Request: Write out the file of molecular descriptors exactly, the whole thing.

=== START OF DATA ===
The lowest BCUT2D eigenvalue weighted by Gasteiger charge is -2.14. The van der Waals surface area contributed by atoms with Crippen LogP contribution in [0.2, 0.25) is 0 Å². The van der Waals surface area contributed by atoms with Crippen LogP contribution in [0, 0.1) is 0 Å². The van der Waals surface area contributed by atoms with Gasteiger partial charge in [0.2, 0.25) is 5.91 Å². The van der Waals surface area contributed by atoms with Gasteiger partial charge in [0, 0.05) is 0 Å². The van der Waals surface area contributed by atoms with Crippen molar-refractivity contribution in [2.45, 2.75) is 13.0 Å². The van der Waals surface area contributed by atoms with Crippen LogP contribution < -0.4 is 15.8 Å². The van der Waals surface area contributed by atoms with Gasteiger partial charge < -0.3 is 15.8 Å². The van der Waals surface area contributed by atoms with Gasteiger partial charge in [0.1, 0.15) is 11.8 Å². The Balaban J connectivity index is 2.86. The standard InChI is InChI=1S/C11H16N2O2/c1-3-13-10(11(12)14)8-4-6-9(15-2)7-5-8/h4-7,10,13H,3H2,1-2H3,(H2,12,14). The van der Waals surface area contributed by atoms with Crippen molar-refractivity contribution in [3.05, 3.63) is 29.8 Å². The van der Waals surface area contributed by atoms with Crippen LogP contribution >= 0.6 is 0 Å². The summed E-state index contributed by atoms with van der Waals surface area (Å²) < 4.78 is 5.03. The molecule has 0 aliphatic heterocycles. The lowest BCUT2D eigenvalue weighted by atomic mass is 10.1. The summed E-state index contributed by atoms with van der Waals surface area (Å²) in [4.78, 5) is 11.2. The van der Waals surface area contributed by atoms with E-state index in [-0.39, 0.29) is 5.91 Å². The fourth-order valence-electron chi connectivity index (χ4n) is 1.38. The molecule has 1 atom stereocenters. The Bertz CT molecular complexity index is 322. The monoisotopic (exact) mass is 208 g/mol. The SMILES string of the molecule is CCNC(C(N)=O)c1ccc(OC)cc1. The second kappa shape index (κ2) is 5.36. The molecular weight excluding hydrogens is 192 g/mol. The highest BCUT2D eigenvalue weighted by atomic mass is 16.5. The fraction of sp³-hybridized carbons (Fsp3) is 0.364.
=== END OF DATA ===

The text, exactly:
The lowest BCUT2D eigenvalue weighted by Gasteiger charge is -2.14. The van der Waals surface area contributed by atoms with Crippen LogP contribution in [0.2, 0.25) is 0 Å². The van der Waals surface area contributed by atoms with Crippen LogP contribution in [0, 0.1) is 0 Å². The van der Waals surface area contributed by atoms with Gasteiger partial charge in [0.2, 0.25) is 5.91 Å². The van der Waals surface area contributed by atoms with Gasteiger partial charge in [0, 0.05) is 0 Å². The van der Waals surface area contributed by atoms with Crippen molar-refractivity contribution in [2.45, 2.75) is 13.0 Å². The van der Waals surface area contributed by atoms with Crippen LogP contribution < -0.4 is 15.8 Å². The van der Waals surface area contributed by atoms with Gasteiger partial charge < -0.3 is 15.8 Å². The van der Waals surface area contributed by atoms with Gasteiger partial charge in [0.1, 0.15) is 11.8 Å². The Balaban J connectivity index is 2.86. The standard InChI is InChI=1S/C11H16N2O2/c1-3-13-10(11(12)14)8-4-6-9(15-2)7-5-8/h4-7,10,13H,3H2,1-2H3,(H2,12,14). The van der Waals surface area contributed by atoms with Crippen molar-refractivity contribution in [3.05, 3.63) is 29.8 Å². The van der Waals surface area contributed by atoms with Crippen LogP contribution >= 0.6 is 0 Å². The summed E-state index contributed by atoms with van der Waals surface area (Å²) < 4.78 is 5.03. The molecule has 0 aliphatic heterocycles. The lowest BCUT2D eigenvalue weighted by atomic mass is 10.1. The summed E-state index contributed by atoms with van der Waals surface area (Å²) in [4.78, 5) is 11.2. The van der Waals surface area contributed by atoms with E-state index in [-0.39, 0.29) is 5.91 Å². The fourth-order valence-electron chi connectivity index (χ4n) is 1.38. The molecule has 1 atom stereocenters. The Bertz CT molecular complexity index is 322. The monoisotopic (exact) mass is 208 g/mol. The SMILES string of the molecule is CCNC(C(N)=O)c1ccc(OC)cc1. The second kappa shape index (κ2) is 5.36. The molecular weight excluding hydrogens is 192 g/mol. The highest BCUT2D eigenvalue weighted by atomic mass is 16.5. The fraction of sp³-hybridized carbons (Fsp3) is 0.364.